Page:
How is it possible for an abuser to convince my child to participate?
Abusers create a detailed plan to manipulate the child and/or the child’s family. By doing so, the abuser gains trust of the child and family. After forming this relationship, the abuser is able to take advantage of the time spent alone with the child. Once groomed, the child finds it difficult to escape the abuse or feel comfortable telling anyone about the abuse. Grooming creates a sense of loyalty between the abuser and the child. In nearly 93% of child abuse cases, the child knows and trusts the abuser.
What does it mean when a perpetrator “grooms” a child or family?
Grooming is the building of a trusting relationship by a perpetrator to a child. Grooming makes it difficult for a child to escape the abuse and keeps a child from telling because the child has come to know, trust, and like the abuser. This creates a sense of guilt in the child, believing the abuse is their own fault. Signs of grooming include:
- Buying the child gifts/giving the child money
- Finding excuses for alone time with the child
- Treating the child as more special than other children
- Viewing child when nude or exposing the child to nudity or pornography
- Excessive inappropriate touching
- Talking about sexual activity with a child
What is involved regarding sexual abuse between an abuser and a child?
Perpetrators break down the defenses of children by explaining that they were only playing a game. Abuse generally begins with touching and kissing and progressively moves to more severe sexual activity. The perpetrator gives names to the child’s and his/her own genitalia as to lessen the fear of what is happening.
Wouldn’t my child tell me if he/she was being abused?
Abusers manipulate children into keeping the abuse a secret. Children feel helpless to tell anyone about the abuse because the abuser has given the child reasons why they shouldn’t tell. Reasons can include any of the following:
- Abuser is a trusted family member/friend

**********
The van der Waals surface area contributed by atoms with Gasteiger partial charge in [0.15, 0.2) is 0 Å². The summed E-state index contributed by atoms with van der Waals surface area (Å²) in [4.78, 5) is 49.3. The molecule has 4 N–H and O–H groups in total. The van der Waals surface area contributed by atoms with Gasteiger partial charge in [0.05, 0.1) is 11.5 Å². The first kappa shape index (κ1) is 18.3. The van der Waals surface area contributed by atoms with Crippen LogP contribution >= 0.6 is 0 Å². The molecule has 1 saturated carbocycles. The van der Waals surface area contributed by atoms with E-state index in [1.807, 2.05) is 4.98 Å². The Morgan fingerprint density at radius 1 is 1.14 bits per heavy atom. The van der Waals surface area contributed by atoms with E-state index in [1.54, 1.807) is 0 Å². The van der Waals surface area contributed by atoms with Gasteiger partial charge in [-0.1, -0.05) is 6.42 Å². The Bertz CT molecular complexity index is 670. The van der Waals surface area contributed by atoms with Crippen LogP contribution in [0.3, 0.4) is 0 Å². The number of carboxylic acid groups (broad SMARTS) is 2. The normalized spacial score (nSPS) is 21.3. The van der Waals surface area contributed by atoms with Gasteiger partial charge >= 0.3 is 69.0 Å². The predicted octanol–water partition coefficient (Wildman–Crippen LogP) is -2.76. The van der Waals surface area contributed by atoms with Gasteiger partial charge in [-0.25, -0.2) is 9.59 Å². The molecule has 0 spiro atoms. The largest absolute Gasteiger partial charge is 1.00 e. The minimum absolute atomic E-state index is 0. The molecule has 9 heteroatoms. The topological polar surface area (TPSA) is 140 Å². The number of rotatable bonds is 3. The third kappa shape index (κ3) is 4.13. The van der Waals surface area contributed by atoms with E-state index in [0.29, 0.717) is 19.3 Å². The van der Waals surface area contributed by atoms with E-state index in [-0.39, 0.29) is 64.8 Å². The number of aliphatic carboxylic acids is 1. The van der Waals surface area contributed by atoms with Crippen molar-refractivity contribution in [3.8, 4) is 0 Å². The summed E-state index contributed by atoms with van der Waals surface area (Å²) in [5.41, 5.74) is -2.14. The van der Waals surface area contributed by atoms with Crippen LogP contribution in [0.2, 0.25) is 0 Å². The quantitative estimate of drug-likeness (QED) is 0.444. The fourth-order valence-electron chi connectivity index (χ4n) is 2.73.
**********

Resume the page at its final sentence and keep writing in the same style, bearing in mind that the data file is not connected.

- Child believes no one will believe him/her
- The child is ashamed or embarrassed
- The abuser has made threats towards the child or the child’s family or is bribed by the abuser
- The abuser blames the child
- The child doesn’t want to get into trouble
If my child doesn’t tell me about the abuse, how else can I find out about it?
A recent study showed that 74% of the time abuse was disclosed it was an accidental disclosure meaning a third party had observed the abuse or symptoms, not the child (him/herself) disclosing. There are symptoms you can look for to see if your child has suffered from abuse.
- Sexually acting out
- Behavioral problems
- Development of venereal disease and/or frequent fears, anxieties, nightmares, and/or poor self-esteem or depression
- Adolescents may run away, commit crime, or becoming withdrawn
- Self-harming behaviors or suicidal tendencies
It is important to remember that children may not show any symptoms of being abused. Because of this, it is important to do whatever you can to prevent and educate your children about sexual abuse. Teach them about “good touches” and “bad touches”, empower them to say “no”, and how to get away from uncomfortable situations. Remind them they should always tell you or a trusted adult if anything uncomfortable happens to them. By educating them and creating conversation, you can make a difference in preventing abuse.
My child has been sexually abused. How will it affect their mental health?
Many victims report that the emotional damage done by the abuse is more harmful than the actual abuse itself.
Mental health issues your child may experience include:
- Damaged goods syndrome—"no one wants me"
- Distorted body image which can lead to eating
- Low self-esteem and poor social skills
- Poor development and immaturity
- Anger and hostility/inability to trust.
As parents, should we be concerned about the validity of our child’s allegations of abuse?
Children rarely lie about abuse. We urge you to always believe your child and follow through with the next step of reporting.